How Much Water is Enough Water
Curated by Tsering Motup Siddho
Not long ago, streams here were full as summer approached converting the valley into lush green fields of barley and wheat. I grew up with familiar sights and sounds of flowing streams and springs, and around them were green pastures, mooing of cattle, children playing and the music of birds. It took just another generation to wipe them out from the face of our valley. Change was coming as we thought about it and it came. The streams and springs ran dry, and at the same time hotels and guest houses mushroomed, each with numerous bore wells incessantly extracting ground water. A dry parched earth is what we now see before us.
Scarcity of water, some say is a myth! Water now seems scarce due to its overuse and misuse. Over the years, the demand for water has risen due to increasing pressure on the town with people migrating from villages to Leh, tourism and growing commercialization.
Since we cannot keep longing for the past, we will have to consciously invest ourselves to learn modern techniques with the help of conventional methods, which seem to show promising results, in saving water. As many traditional / conventional practices are abandoned in Leh and switching over to western methods seems to create havoc in the town, inculcating a hybrid practice to meet with order and without affecting the eco-systems or to keep a balance of the water cycle seems important and urgent.
This exhibition is a collection of such documented recordings in the form of Archival and New Photographs, Short Films, Videos and Sound Bites, providing information in a format such as abstract, metaphor or just a visual reference, creating a diverse range of discourses.
The exhibition opens with an image of three portraits showing different people carrying plastic cans to fetch water from the community sources around Old Town Leh. It reflects on how fetching water cuts across generations and materials used. This is followed by Faisal Abdu’s photograph of a dog stuck in muddy water and struggling to get out reminds us of the mismanagement of water outlets that have created disturbances to the animals in the town.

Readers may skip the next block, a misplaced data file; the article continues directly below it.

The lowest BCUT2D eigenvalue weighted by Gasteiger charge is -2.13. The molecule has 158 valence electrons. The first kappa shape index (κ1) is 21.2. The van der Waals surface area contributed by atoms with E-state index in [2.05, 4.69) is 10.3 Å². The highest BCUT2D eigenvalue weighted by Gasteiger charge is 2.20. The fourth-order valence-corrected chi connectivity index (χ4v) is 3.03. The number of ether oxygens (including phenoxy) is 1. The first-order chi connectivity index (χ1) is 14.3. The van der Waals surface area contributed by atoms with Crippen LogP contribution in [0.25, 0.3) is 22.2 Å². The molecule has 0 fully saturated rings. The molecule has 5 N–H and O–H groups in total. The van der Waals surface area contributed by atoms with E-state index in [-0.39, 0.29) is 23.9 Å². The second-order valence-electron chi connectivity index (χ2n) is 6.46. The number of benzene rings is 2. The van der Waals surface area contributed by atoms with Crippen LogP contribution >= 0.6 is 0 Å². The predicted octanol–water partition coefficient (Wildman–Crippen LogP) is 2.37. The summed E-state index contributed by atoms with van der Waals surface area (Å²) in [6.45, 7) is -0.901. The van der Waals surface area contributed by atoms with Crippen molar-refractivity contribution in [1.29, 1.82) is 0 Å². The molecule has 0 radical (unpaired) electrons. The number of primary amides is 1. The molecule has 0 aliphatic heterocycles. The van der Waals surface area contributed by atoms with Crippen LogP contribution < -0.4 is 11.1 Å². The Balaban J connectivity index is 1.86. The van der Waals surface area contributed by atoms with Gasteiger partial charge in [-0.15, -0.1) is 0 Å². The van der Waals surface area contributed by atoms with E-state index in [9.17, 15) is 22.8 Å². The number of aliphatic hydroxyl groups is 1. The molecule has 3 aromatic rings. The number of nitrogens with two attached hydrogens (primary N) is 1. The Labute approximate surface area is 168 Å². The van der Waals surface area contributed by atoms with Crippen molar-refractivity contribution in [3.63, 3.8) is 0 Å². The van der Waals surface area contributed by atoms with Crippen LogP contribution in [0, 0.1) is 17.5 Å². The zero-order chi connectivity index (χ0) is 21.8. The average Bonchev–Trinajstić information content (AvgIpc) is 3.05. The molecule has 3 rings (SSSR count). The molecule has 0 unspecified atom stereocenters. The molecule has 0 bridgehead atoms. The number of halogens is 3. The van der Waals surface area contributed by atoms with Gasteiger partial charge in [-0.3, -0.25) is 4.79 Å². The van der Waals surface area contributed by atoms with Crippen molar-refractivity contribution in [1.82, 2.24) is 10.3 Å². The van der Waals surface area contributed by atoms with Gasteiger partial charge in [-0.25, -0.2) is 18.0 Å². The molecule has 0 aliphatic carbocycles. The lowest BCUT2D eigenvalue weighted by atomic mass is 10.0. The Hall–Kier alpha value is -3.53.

The Ice Farming photographs and videos, document a group of contemporary artists collecting ice bricks from the river and transporting them to Gangles, a village xx kilometres above Leh. They both symbolize and critique the process of abandoning cultural practices and adopting modernization and western methods mindlessly.
Other images in the exhibition reminiscence about past events or moments of exploration around water. For instance, Rigzin Chosdon uses archival images and sound bites to map the stream channels in Leh town within the fragmented memories of the people resident here. Similarly, ‘What’s in a Glass of Water?’, is a public art project that looks at the quality of water from different sources around Leh town and the replacement of traditional vessels with new ones. It is juxtaposed in the room with a display that pays homage to the ubiquitous Ladakhi cup and its multiple uses. This work stems from a paper written by Stanzin Ladol on ‘Donskyok’ (The Traditional Cup), and invites people to draw their favorite Cups while reflecting on its cultural context.
Dazes Angmo’s poem reflects on her childhood, when she and her friends would make paper boats and set them to sail in the stream. Lekzes Angmo’s digital drawings and poem talks about her memories from Ladakh with her grandmother collecting spring water.
Norboo Tundup’s photographs are part of a documentation done during the research project to look at the layout of water pipelines in lower Leh town. His images focus on and reminds us of the unorganized pipelines running through Leh town and also how it is managed during the winters.
The films by Tashi Morup show the journey of men who transport water from source to hotels, guest houses and restaurants in the colder months, and the struggles they face. Another of his film’s talk about the geological sites which have been affected due to the melting of glaciers. Tomoyo Ihaya’s videos show her art practice, drawing on the medium of stop motion video she looks at the usage of water in Ladakh and its cultural practices.
The exhibition is an outcome of a project LAMO has been working on, with support from BORDA (Bremen Overseas Research Development Association), to study the impact of water in Leh and Kargil towns. While conducting the research, LAMO also collected visual materials and a collection of sound recordings. Through the exhibition we have brought all this material together to momentarily talk about water in our lives in Ladakh. This also allows us to retrospect on our actions during the course of time, and to become aware of the consequences and to ask ourselves frequently as to ‘How much water is enough water?’